I finally got my doctor to test my thyroid properly.  She did all six panels after the nurse practitioner explained to her why she should.  That’s a whole ‘nother post, but I’ll spare you.  I got the results and it came back as “normal.”  I also had her check for a systemic candida overgrowth, but that came back as “normal” too.  That means that neither of those things are causing any Fibromyalgia symptoms.

A full thyroid panel would be: TSH, T4, T3, Free T4 ,  Free T3, Reverse T3.


The results are discouraging since they’re not what I was expecting, but I also realize that it helps narrow things down.  I’m starting to feel more and more pushed towards having to figure out if I’m sensitive to gluten or not.  A gluten sensitivity can exacerbate my Fibro symptoms, so it’s looking like it’s time to try an elimination diet regarding gluten.  I had success eliminating meat and becoming vegetarian and that that should be encouraging, right?

Here’s another interesting tidbit… I’ve always been aware of this, but a gluten sensitivity can make Autism worse or mimic symptoms of Autism.  When Gracie was very small we tried an elimination diet of gluten that didn’t seem to work but if I’m going to attempt to go gluten-free then I’m going to try to get her to go gluten-free as well.  She gets the so-called chicken skin on the backs of her arms and it bothers her a lot because she thinks it’s ugly.  Then she tries to scrape the bumps off and there’s a scab.

I brought up the idea to my daughters.  Gracie acted as if I said nothing, so there’s nothing new there.  She just wants cake.  As long as she can have cake that tastes like cake I think she’ll be fine.  Juliana thinks it means she’ll never be able to socialize at school lunch or have sandwiches that taste good ever again.  She’s also worried about pasta.  And crackers.  I’d like for her to try it willingly due to her ADHD, but she’s almost 13.  I need her cooperation.  Anna? She thinks it’s unhealthy since we have whole-wheat-everything.  I tried to explain that there are alternatives that are healthy.  I might have to get sneaky and creative.  🙂  That’s sort of the definition of cooking as a parent, though, so now I just have to learn the language of gluten ingredients in the ingredient labels and find some tasty recipes for special occasions.

I have to give it a minimum of three to six months.  Longer if possible.  I’ve read that it can take months to years to rid the body of gluten.  I don’t consume a lot of it in the first place, but that’s a little disconcerting.  I don’t know a lot about going completely gluten-free yet.  I do know that it can be very involved.  Crossing my fingers.

I’m nervous.

[EDITED:  Not gonna do it.  Gluten free just isn’t really an option, at least not right now.  I don’t think I buy into the whole thing for either myself or my daughter/s anyway since we don’t show true symptoms of gluten intolerance or insensitivity.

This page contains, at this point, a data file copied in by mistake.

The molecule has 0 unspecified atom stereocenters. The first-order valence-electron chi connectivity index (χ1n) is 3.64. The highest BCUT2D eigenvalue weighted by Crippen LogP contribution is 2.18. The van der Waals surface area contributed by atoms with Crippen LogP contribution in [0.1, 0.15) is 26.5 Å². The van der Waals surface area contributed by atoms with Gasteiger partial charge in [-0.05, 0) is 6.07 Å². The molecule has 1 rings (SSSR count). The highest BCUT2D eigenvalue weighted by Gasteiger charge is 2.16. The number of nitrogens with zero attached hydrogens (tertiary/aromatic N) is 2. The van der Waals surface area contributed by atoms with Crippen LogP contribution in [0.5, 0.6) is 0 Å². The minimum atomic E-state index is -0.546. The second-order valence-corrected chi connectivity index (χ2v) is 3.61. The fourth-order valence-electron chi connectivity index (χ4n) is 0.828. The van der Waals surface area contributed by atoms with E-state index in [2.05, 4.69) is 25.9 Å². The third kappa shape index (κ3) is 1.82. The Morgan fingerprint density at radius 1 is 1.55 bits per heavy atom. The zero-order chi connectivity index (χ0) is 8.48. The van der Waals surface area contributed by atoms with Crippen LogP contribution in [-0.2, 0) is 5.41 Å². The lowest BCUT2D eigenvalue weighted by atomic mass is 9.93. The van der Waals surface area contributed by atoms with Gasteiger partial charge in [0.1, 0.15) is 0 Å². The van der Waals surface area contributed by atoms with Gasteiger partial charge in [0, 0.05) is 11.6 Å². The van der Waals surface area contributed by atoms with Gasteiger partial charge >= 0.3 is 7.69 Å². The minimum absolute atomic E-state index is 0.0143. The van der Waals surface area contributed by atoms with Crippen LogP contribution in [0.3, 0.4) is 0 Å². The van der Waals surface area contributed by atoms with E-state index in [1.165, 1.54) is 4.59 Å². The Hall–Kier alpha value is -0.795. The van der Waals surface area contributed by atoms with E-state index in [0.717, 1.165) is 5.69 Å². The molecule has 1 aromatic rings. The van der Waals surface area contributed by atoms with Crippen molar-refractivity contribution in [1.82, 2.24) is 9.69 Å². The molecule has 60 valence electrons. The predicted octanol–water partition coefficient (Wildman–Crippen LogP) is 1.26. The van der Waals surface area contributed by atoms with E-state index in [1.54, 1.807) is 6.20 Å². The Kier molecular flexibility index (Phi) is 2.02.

And also, for what it’s worth, I’m not 100% certain that my doctor was 100% truthful about the Candida results or thyroid results so when I see my rheumatologist for my first appointment at the end of September I’ll be sure to ask her to go over those tests.]

Read Full Post »

Last night I made two Easy Chocolate Chip Cheesecakes (click here for recipe).  They’re beautiful, although they did crack a little bit.  If I were entering them in a show (which I’m not) it would matter that they cracked but they’ll still be delicious.  I promise.  It’s my most requested recipe to bring to parties.

Today I’m planning to make my Easy Homemade Italian Bread.  It’s so good and homey and Italian-y.  It’s not the crusty, rock-hard rustic bread that you have to dip into soup or sauce to soften in order to eat but the nice big fluffy one that you can still put your teeth into without triggering TMJ.  Don’t let the written appearance fool you… it really is very easy.

On Christmas morning every year I make cinnamon rolls for breakfast.  It’s one of our favorite traditions.  I originally got this recipe from Allison M. Dickson, a friend and wonderful fictional writer that you really MUST look up on Amazon.  She writes some fantastic short stories.  This Cinnamon Bun recipe is what inspired my Snickerdoodle Cookie recipe.  I love snickerdoodles, but I needed one that was chewy enough and cinnamon-y enough… and what I really wanted was for them to taste like mini cinnamon buns.  I usually make snickerdoodles for Christmas but lost track of the time this year.  I’ll have to make them on the 26th.